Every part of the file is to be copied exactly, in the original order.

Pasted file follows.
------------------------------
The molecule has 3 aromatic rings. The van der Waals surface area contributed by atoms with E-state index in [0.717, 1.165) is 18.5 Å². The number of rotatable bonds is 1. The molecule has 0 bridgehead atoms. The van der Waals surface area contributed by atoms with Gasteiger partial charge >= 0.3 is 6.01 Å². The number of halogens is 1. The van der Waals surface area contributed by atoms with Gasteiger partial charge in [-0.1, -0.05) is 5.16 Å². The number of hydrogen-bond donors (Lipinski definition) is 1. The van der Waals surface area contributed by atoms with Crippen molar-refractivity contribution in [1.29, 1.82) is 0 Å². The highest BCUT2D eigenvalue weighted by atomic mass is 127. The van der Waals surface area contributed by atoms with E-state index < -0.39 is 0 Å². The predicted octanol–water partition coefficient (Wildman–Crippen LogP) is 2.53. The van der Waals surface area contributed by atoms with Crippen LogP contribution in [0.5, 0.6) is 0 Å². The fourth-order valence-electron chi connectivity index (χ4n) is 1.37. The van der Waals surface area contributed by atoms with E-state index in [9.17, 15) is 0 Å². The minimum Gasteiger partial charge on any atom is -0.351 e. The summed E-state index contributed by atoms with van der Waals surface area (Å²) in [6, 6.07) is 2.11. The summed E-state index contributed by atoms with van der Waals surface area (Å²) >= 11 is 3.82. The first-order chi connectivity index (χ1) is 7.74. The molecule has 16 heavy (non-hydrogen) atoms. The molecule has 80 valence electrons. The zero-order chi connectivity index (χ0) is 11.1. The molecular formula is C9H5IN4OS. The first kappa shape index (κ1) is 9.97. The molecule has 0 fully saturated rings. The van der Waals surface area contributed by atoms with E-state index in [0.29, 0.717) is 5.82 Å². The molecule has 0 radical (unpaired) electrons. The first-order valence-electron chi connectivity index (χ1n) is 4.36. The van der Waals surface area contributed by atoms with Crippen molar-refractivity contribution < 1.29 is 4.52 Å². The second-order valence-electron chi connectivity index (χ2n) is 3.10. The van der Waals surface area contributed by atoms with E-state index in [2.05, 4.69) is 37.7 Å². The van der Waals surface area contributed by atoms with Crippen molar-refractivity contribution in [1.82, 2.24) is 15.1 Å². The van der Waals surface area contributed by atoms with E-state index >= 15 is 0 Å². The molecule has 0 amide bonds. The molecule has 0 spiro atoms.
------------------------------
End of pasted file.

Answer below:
The molecule has 3 aromatic rings. The van der Waals surface area contributed by atoms with E-state index in [0.717, 1.165) is 18.5 Å². The number of rotatable bonds is 1. The molecule has 0 bridgehead atoms. The van der Waals surface area contributed by atoms with Gasteiger partial charge >= 0.3 is 6.01 Å². The number of halogens is 1. The van der Waals surface area contributed by atoms with Gasteiger partial charge in [-0.1, -0.05) is 5.16 Å². The number of hydrogen-bond donors (Lipinski definition) is 1. The van der Waals surface area contributed by atoms with Crippen molar-refractivity contribution in [1.29, 1.82) is 0 Å². The highest BCUT2D eigenvalue weighted by atomic mass is 127. The van der Waals surface area contributed by atoms with E-state index < -0.39 is 0 Å². The predicted octanol–water partition coefficient (Wildman–Crippen LogP) is 2.53. The van der Waals surface area contributed by atoms with Crippen LogP contribution in [0.5, 0.6) is 0 Å². The fourth-order valence-electron chi connectivity index (χ4n) is 1.37. The van der Waals surface area contributed by atoms with E-state index in [9.17, 15) is 0 Å². The minimum Gasteiger partial charge on any atom is -0.351 e. The summed E-state index contributed by atoms with van der Waals surface area (Å²) in [6, 6.07) is 2.11. The summed E-state index contributed by atoms with van der Waals surface area (Å²) >= 11 is 3.82. The first-order chi connectivity index (χ1) is 7.74. The molecule has 16 heavy (non-hydrogen) atoms. The molecule has 80 valence electrons. The zero-order chi connectivity index (χ0) is 11.1. The molecular formula is C9H5IN4OS. The first kappa shape index (κ1) is 9.97. The molecule has 0 fully saturated rings. The van der Waals surface area contributed by atoms with E-state index in [0.29, 0.717) is 5.82 Å². The molecule has 0 radical (unpaired) electrons. The first-order valence-electron chi connectivity index (χ1n) is 4.36. The van der Waals surface area contributed by atoms with Crippen molar-refractivity contribution < 1.29 is 4.52 Å². The second-order valence-electron chi connectivity index (χ2n) is 3.10. The van der Waals surface area contributed by atoms with E-state index in [2.05, 4.69) is 37.7 Å². The van der Waals surface area contributed by atoms with Crippen molar-refractivity contribution in [1.82, 2.24) is 15.1 Å². The van der Waals surface area contributed by atoms with E-state index >= 15 is 0 Å². The molecule has 0 amide bonds. The molecule has 0 spiro atoms.